Considering the environment we have now and issues like climate change, “organic” has become a highly important movement to help preserve the planet. In your own way, you can now lend a hand with trying to extend that Armageddon schedule by simply buying organic denim. While still looking sexy, feeling comfortable and helping save the planet organic denim is one perfect pair of pants for you.

Inorganic vs. Organic

Most people think: “What’s the difference?” In reality, there is a lot of difference when comparing the manufacture of inorganic and organic denim. Since denim is made from cotton, it takes 2/3 of a pound of pesticides to produce enough conventional cotton for just one pair of jeans. In fact, conventional cotton production alone accounts for 11% of the world’s pesticides and 25% of the world’s insecticides. These chemicals are harmful not only to the workers who harvest the cotton (mostly in developing countries with lax environment regulations), but chemical runoff and waste also affects surrounding ecosystems and contaminates drinking, ground and surface water. Additionally, according to the EPA, five of the top nine pesticides used in cotton production are known carcinogens – substances that cause cancer. Cotton production also causes great damage to our environment in terms of water consumption: 7000 to 29,000 liters of water is needed for each kilogram of ready garment.

Organic denim production, however, manufactures organic cotton grown without chemical pesticides or fertilizers. Ecological materials are also used such as potato starch and pre-reduced indigo, and any kind of chemical is excluded from the schedule of operation. Most organic denim producers follow detailed and accurate rules to makes sure that it is 100% pure organic.  

Organic Denim Market

So you’ve found the perfect pair of organic denim, but looking at the price tag, well, you can’t help but raise an eyebrow or two. A number of bands are available at a wide range of prices, and organic jeans cost you extra due to a number of reasons.

First of all, many of the brands leading the charge on sustainable denim are small, independent labels. Labels like these can normally only produce and sell a small amount of product and therefore, must sell their products at a higher price to break even or turn a profit. If products are scaled up, however, and are sold at big labels, the cost sharply decreases.

Second, making an impact on the fashion industry is a major thing. One of the best ways to make a statement is to create a highly-coveted, innovative, fashion-forward product by entering the premium denim market and then make a high-end trendy jean in limited production runs. If a company is able to successfully build notoriety in the high design space, it may then fetch the interest of larger companies and create a joint label: and this is all just strategic positioning. If organic denim producers start at low prices, companies wouldn’t be that interested and therefore not invest in their small business. This is a smart way to get not just fame, but also investors. It is much harder to swim upstream than down.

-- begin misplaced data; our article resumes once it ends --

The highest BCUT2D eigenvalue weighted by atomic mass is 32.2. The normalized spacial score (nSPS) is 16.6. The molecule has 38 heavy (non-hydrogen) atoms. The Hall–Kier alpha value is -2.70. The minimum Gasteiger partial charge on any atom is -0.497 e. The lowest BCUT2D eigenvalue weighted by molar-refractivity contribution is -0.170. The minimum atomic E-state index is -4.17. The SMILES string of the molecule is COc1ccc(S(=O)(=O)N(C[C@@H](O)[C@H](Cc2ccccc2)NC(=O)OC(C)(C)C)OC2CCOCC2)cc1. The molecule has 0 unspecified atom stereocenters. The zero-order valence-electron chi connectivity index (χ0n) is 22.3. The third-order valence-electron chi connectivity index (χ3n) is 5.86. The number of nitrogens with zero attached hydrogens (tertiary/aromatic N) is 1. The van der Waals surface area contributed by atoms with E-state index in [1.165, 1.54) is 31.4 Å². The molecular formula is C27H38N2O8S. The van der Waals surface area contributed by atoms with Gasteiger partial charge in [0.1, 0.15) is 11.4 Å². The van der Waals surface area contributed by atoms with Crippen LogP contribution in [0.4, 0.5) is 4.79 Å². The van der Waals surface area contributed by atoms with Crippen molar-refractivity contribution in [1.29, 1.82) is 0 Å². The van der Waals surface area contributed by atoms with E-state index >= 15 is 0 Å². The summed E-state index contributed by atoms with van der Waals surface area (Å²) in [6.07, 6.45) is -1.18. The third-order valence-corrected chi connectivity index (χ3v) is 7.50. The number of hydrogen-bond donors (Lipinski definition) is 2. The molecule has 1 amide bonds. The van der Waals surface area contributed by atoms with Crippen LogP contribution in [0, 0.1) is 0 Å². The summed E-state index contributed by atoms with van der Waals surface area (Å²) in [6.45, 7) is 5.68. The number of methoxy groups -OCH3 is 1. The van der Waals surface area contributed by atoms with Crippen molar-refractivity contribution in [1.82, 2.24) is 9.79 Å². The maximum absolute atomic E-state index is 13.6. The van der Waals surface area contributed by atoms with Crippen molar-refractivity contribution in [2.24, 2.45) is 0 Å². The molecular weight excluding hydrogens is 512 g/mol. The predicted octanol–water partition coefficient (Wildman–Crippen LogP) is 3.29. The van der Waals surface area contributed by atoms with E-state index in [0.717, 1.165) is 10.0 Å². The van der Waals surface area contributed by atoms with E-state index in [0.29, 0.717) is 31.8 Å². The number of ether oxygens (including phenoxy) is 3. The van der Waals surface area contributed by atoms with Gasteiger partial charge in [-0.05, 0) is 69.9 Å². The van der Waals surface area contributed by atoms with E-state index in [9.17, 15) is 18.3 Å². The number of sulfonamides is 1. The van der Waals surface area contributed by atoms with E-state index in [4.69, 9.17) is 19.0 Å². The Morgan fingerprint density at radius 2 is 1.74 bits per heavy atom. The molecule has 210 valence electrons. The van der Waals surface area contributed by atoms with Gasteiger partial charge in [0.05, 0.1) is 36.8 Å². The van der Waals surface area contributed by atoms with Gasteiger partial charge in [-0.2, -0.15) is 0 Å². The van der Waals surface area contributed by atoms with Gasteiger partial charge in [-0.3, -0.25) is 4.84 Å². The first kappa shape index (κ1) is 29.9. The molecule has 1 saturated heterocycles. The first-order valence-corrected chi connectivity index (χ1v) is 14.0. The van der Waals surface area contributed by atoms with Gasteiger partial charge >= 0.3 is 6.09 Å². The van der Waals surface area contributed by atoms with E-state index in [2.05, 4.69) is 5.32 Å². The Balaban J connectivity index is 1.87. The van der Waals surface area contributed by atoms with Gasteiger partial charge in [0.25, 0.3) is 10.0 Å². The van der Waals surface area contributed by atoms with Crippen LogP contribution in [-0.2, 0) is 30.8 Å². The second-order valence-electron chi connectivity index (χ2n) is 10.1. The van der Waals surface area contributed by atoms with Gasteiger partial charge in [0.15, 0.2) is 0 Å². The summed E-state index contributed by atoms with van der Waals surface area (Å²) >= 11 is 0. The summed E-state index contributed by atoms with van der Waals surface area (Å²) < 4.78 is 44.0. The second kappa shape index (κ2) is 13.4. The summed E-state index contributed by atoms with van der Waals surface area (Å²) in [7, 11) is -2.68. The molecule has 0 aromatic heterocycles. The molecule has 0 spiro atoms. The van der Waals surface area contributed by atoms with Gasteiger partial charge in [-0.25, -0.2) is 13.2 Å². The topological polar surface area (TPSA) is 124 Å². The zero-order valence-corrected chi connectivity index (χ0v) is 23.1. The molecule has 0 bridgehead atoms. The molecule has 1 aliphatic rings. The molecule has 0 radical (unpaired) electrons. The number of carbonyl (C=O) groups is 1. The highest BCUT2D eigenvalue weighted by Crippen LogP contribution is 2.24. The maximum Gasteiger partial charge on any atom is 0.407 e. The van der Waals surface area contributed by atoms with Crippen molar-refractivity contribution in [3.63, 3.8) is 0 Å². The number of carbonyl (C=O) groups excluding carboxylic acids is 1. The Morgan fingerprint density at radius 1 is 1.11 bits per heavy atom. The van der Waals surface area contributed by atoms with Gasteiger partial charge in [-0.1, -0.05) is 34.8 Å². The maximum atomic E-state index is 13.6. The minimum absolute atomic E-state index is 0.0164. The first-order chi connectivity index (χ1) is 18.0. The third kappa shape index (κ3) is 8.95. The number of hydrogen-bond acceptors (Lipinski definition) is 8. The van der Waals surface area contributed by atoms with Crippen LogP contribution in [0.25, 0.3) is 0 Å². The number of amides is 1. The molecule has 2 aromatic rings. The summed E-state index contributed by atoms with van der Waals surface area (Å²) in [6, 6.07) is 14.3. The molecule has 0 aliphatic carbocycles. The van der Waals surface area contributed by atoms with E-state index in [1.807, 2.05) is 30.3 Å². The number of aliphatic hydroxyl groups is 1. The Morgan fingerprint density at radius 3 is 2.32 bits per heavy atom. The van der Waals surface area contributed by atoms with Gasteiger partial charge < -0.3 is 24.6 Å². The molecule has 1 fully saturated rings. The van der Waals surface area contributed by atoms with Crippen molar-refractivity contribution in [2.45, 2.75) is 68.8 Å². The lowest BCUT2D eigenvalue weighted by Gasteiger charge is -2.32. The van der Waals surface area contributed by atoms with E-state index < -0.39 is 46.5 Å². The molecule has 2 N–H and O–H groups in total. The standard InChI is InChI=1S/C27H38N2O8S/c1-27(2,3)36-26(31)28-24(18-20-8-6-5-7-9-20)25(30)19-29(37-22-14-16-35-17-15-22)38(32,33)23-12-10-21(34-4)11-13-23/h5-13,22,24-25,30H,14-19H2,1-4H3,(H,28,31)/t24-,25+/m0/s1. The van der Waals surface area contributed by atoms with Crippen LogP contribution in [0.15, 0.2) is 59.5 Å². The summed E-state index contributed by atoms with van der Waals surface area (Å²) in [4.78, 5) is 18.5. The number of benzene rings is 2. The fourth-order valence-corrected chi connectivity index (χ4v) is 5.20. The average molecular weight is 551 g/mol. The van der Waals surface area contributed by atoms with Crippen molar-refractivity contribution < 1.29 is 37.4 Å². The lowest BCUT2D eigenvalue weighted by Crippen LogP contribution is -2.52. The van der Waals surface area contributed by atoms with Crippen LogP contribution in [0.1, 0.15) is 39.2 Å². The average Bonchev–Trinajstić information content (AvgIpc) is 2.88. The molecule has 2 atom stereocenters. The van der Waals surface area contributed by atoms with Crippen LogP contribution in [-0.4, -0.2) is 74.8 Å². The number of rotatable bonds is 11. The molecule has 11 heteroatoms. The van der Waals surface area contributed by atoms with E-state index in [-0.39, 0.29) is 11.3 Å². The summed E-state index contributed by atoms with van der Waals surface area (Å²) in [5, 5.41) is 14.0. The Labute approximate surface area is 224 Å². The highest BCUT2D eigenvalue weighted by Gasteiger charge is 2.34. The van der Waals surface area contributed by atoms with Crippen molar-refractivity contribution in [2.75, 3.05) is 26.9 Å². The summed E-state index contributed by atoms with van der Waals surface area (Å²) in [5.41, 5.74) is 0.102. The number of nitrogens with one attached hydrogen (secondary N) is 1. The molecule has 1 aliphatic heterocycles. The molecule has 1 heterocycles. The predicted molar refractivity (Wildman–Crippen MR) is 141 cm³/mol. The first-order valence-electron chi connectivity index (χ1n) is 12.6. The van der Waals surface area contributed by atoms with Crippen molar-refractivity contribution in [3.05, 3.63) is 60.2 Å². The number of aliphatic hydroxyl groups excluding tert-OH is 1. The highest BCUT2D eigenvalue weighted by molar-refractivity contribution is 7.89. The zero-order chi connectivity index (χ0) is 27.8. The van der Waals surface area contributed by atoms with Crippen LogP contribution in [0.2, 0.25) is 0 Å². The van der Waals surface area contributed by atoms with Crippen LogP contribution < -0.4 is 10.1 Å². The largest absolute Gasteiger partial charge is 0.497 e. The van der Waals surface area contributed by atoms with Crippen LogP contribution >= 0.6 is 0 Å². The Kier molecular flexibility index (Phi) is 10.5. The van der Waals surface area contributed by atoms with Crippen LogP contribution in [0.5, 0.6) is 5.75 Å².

We all know that manufacturing inorganic and conventional denim is highly dangerous to the environment, but it also cheap. Manufacturing techniques used for organic denim, however, is different. It requires a more meticulous process that often times include hand-work and natural dyes.

Shopping Time

Plenty of great denim brands on the market offer products at mid- to low-level price points. The first thing to do is to try to look at any thrift or old denim shop. Vintage denim can fetch high prices and often times cost more than new denim, but there are plenty of things out for shoppers on a budget. One of the best brands out there is Levis Eco, which sells organic denim for $30 to $80 at most. Keep an eye out for sales. Mission Playground also offers great looks that range in price from $70 to $95. If you want to try French, Rica Lewis hits at price points ranging from $60 to $85. Wrangler is also experimenting into organic denim at lower price points with a small line available at Urban Outfitters.


Organic denim is a hot topic for designers and fashionistas worldwide. Not only that - environmentalists also salute the production of these organic jeans because they don’t do great deal damage in their manufacture compared to inorganic and conventional cotton. Denim is an essential part of anyone’s wardrobe for all their comfort and style – so why not go organic?